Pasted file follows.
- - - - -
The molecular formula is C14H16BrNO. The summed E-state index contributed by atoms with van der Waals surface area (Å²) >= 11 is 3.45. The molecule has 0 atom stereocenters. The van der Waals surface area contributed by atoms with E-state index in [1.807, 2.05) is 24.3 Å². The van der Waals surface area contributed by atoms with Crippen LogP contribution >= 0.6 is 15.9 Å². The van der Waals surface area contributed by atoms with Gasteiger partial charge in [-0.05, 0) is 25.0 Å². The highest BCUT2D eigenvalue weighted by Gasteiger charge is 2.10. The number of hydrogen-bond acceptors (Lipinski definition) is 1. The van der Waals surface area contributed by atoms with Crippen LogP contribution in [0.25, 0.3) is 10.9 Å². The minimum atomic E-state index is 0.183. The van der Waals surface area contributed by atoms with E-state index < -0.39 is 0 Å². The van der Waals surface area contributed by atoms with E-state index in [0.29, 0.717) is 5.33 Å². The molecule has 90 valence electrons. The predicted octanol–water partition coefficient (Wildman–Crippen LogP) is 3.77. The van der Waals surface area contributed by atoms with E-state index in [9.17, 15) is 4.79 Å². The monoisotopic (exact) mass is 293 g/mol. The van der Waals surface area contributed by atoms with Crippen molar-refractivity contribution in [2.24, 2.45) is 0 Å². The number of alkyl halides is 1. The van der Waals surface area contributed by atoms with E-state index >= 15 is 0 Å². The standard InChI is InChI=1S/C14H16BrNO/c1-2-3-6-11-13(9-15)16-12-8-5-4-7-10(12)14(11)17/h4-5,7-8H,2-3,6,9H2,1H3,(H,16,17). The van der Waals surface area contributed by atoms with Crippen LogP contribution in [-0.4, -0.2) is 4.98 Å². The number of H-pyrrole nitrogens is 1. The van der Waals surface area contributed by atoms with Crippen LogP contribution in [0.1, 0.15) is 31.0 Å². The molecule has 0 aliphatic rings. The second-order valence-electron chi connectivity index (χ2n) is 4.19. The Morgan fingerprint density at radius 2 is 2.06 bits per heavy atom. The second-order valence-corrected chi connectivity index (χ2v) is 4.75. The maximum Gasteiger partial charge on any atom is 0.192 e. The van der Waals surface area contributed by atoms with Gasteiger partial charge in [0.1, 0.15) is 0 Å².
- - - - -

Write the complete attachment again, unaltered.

The molecular formula is C14H16BrNO. The summed E-state index contributed by atoms with van der Waals surface area (Å²) >= 11 is 3.45. The molecule has 0 atom stereocenters. The van der Waals surface area contributed by atoms with E-state index in [1.807, 2.05) is 24.3 Å². The van der Waals surface area contributed by atoms with Crippen LogP contribution >= 0.6 is 15.9 Å². The van der Waals surface area contributed by atoms with Gasteiger partial charge in [-0.05, 0) is 25.0 Å². The highest BCUT2D eigenvalue weighted by Gasteiger charge is 2.10. The number of hydrogen-bond acceptors (Lipinski definition) is 1. The van der Waals surface area contributed by atoms with Crippen LogP contribution in [0.25, 0.3) is 10.9 Å². The minimum atomic E-state index is 0.183. The van der Waals surface area contributed by atoms with E-state index < -0.39 is 0 Å². The van der Waals surface area contributed by atoms with E-state index in [0.29, 0.717) is 5.33 Å². The molecule has 90 valence electrons. The predicted octanol–water partition coefficient (Wildman–Crippen LogP) is 3.77. The van der Waals surface area contributed by atoms with E-state index in [9.17, 15) is 4.79 Å². The monoisotopic (exact) mass is 293 g/mol. The van der Waals surface area contributed by atoms with Crippen molar-refractivity contribution in [2.24, 2.45) is 0 Å². The number of alkyl halides is 1. The van der Waals surface area contributed by atoms with E-state index >= 15 is 0 Å². The standard InChI is InChI=1S/C14H16BrNO/c1-2-3-6-11-13(9-15)16-12-8-5-4-7-10(12)14(11)17/h4-5,7-8H,2-3,6,9H2,1H3,(H,16,17). The van der Waals surface area contributed by atoms with Crippen LogP contribution in [-0.4, -0.2) is 4.98 Å². The number of H-pyrrole nitrogens is 1. The van der Waals surface area contributed by atoms with Crippen LogP contribution in [0.1, 0.15) is 31.0 Å². The molecule has 0 aliphatic rings. The second-order valence-electron chi connectivity index (χ2n) is 4.19. The Morgan fingerprint density at radius 2 is 2.06 bits per heavy atom. The second-order valence-corrected chi connectivity index (χ2v) is 4.75. The maximum Gasteiger partial charge on any atom is 0.192 e. The van der Waals surface area contributed by atoms with Gasteiger partial charge in [0.1, 0.15) is 0 Å².